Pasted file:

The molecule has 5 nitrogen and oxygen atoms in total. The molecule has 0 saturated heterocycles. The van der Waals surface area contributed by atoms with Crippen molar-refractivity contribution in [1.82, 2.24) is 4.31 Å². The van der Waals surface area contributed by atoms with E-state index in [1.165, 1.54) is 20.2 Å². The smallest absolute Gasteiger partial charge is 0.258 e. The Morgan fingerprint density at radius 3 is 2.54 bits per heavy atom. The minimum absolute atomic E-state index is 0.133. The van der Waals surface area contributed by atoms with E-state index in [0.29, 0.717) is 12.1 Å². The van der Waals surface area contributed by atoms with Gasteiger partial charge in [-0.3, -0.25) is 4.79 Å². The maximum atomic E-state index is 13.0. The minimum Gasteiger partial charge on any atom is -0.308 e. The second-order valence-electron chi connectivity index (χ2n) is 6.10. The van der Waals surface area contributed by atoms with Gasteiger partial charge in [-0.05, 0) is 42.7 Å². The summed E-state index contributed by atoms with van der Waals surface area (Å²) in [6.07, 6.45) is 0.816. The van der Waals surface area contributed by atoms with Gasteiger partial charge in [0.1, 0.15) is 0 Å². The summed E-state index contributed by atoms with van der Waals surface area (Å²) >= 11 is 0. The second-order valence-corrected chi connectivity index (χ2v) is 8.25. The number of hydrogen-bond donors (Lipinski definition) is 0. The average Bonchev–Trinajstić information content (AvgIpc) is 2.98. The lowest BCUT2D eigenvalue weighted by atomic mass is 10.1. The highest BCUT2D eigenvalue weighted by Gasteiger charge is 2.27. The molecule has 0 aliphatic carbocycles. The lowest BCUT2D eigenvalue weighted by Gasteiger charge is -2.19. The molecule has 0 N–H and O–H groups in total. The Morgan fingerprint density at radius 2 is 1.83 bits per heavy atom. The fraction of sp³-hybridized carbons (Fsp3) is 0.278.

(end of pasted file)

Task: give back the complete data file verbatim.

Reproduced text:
The molecule has 5 nitrogen and oxygen atoms in total. The molecule has 0 saturated heterocycles. The van der Waals surface area contributed by atoms with Crippen molar-refractivity contribution in [1.82, 2.24) is 4.31 Å². The van der Waals surface area contributed by atoms with E-state index in [1.165, 1.54) is 20.2 Å². The smallest absolute Gasteiger partial charge is 0.258 e. The Morgan fingerprint density at radius 3 is 2.54 bits per heavy atom. The minimum absolute atomic E-state index is 0.133. The van der Waals surface area contributed by atoms with E-state index in [0.29, 0.717) is 12.1 Å². The van der Waals surface area contributed by atoms with Gasteiger partial charge in [-0.3, -0.25) is 4.79 Å². The maximum atomic E-state index is 13.0. The minimum Gasteiger partial charge on any atom is -0.308 e. The second-order valence-electron chi connectivity index (χ2n) is 6.10. The van der Waals surface area contributed by atoms with Gasteiger partial charge in [-0.05, 0) is 42.7 Å². The summed E-state index contributed by atoms with van der Waals surface area (Å²) in [6.07, 6.45) is 0.816. The van der Waals surface area contributed by atoms with Gasteiger partial charge in [0.1, 0.15) is 0 Å². The summed E-state index contributed by atoms with van der Waals surface area (Å²) >= 11 is 0. The second-order valence-corrected chi connectivity index (χ2v) is 8.25. The number of hydrogen-bond donors (Lipinski definition) is 0. The average Bonchev–Trinajstić information content (AvgIpc) is 2.98. The lowest BCUT2D eigenvalue weighted by atomic mass is 10.1. The highest BCUT2D eigenvalue weighted by Gasteiger charge is 2.27. The molecule has 0 aliphatic carbocycles. The lowest BCUT2D eigenvalue weighted by Gasteiger charge is -2.19. The molecule has 0 N–H and O–H groups in total. The Morgan fingerprint density at radius 2 is 1.83 bits per heavy atom. The fraction of sp³-hybridized carbons (Fsp3) is 0.278.